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31 Mar 2016

The AMA has called on the Federal Government to consult closely with the nation’s GPs in advancing plans to introduce its Health Care Homes model of primary care.

In its first major response to the Primary Health Care Advisory Group report finalised late last year, the Government has announced it will trial Health Care Homes as a way to improve care for patients with complex and chronic health conditions.

AMA President Professor Brian Owler said the peak medical group welcomed the Government’s acknowledgement of the pivotal position played by GPs in primary care, particularly in the ongoing treatment of patients with chronic disease.

Professor Owler said the Government’s Health Care Home concept reflected many of the principles recommended by the AMA, including voluntary enrolment, the continued use of fee-for-service for routine care, and a focus on patients with complex and chronic conditions.

But he said Health Minister Sussan Ley’s announcement left many critical questions unanswered, particularly the scale of investment the Government would make to support the initiative.

“I think this concept of a Health Care Home is a good one,” Professor Owler said. “Having a stronger bond between patients and a practice or a GP is a good thing, but we need to see how the funding is going to work. The proposals are good, but it needs to come with investment.”

The AMA President said he was particularly concerned that funds were not diverted from elsewhere in the health system to fund the initiative.

He said Australia’s GPs had been the target of repeated funding cuts in recent years, most particularly the current freeze on Medicare rebates, and if the Health Care Home concept was to improve patient care and reduce pressure on public hospitals, “significant new funding is needed”.

Internationally, the term Medical Home is used to refer to a model of primary care that is patient-centred, comprehensive, team-based, coordinated, accessible and focused on quality and safety.

It is envisaged patients would nominate or register with a GP or medical practice as their Medical Home, making it the hub for coordinating and integrating their care among a multidisciplinary team of health professionals.

Releasing the AMA’s Position Statement on the Medical Home earlier this year, Vice President Dr Stephen Parnis said in Australia these attributes were already embodied in general practice.

“The concept of the Medical Home already exists in Australia, to some extent, in the form of a patient’s usual GP,” Dr Parnis said. “If there is to be a formalised Medical Home concept in Australia, it must be general practice. GPs are the only primary health practitioners with the skills and training to provide holistic care for patients.”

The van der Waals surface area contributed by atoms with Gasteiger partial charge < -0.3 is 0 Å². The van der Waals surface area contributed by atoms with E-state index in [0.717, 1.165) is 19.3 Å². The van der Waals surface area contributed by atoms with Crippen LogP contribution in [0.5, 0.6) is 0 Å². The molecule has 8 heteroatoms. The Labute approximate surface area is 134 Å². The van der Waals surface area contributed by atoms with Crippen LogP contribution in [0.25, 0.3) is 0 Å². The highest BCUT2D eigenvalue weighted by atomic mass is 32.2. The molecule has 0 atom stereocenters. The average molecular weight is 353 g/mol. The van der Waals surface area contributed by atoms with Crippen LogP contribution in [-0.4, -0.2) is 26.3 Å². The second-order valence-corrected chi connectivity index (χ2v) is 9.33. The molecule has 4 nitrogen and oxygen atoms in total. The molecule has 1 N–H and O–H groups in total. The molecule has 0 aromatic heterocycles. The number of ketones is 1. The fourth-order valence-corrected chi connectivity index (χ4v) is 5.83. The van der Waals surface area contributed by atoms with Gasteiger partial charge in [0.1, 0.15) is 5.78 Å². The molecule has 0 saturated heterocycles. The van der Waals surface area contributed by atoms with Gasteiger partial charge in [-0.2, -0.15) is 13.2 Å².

The Medical Home concept is seen as a way to improve the care of patients with complex and chronic illnesses, helping them manage their conditions will living in the community rather than needing regular expensive and disruptive hospitalisation.

The Federal Government has made improved primary care of chronically ill patients a priority in order to reduce the pressure on the health budget.

While GPs and hospitals have greatly improved the efficiency and cost-effectiveness of the care they provide, the chronic disease burden has swollen as the population has aged and patients have developed significant co-morbidities.

Dr Parnis said the Medical Home concept had the potential to deliver improved support for GPs in providing well-coordinated and integrated multi-disciplinary care for patients with chronic and complex disease, and it made sense for this to be the focus of Government thinking on adopting the Medical Home idea in Australia.

Evidence suggests patients with a usual GP or Medical Home have better health outcomes, and 93 per cent of Australians have a usual general practice, and 66 per cent have a family doctor.

Earlier this year, the AMA issued a Position Statement in which it backed the concept of a GP-centred Medical Home, as long as it was tailored to local conditions and maintained the fee-for-service remuneration system.

“You can’t just transplant models of health care from other countries without acknowledgement of local conditions and what is already working well,” Dr Parnis said. “Australia needs to build on what works, and ensure that a local version of the Medical Home is well-designed and relevant.”

The AMA said establishing the Medical Home concept in Australia was likely to involve formally linking a patient with their nominated GP or medical practice through registration – a process it said should be voluntary for both patients and doctors.

The Government will appoint a Health Care Home Implementation Advisory Group to help steer the introduction of the scheme.

The AMA Position Statement on the Medical Home can be viewed at:

Adrian Rollins

Published: 31 Mar 2016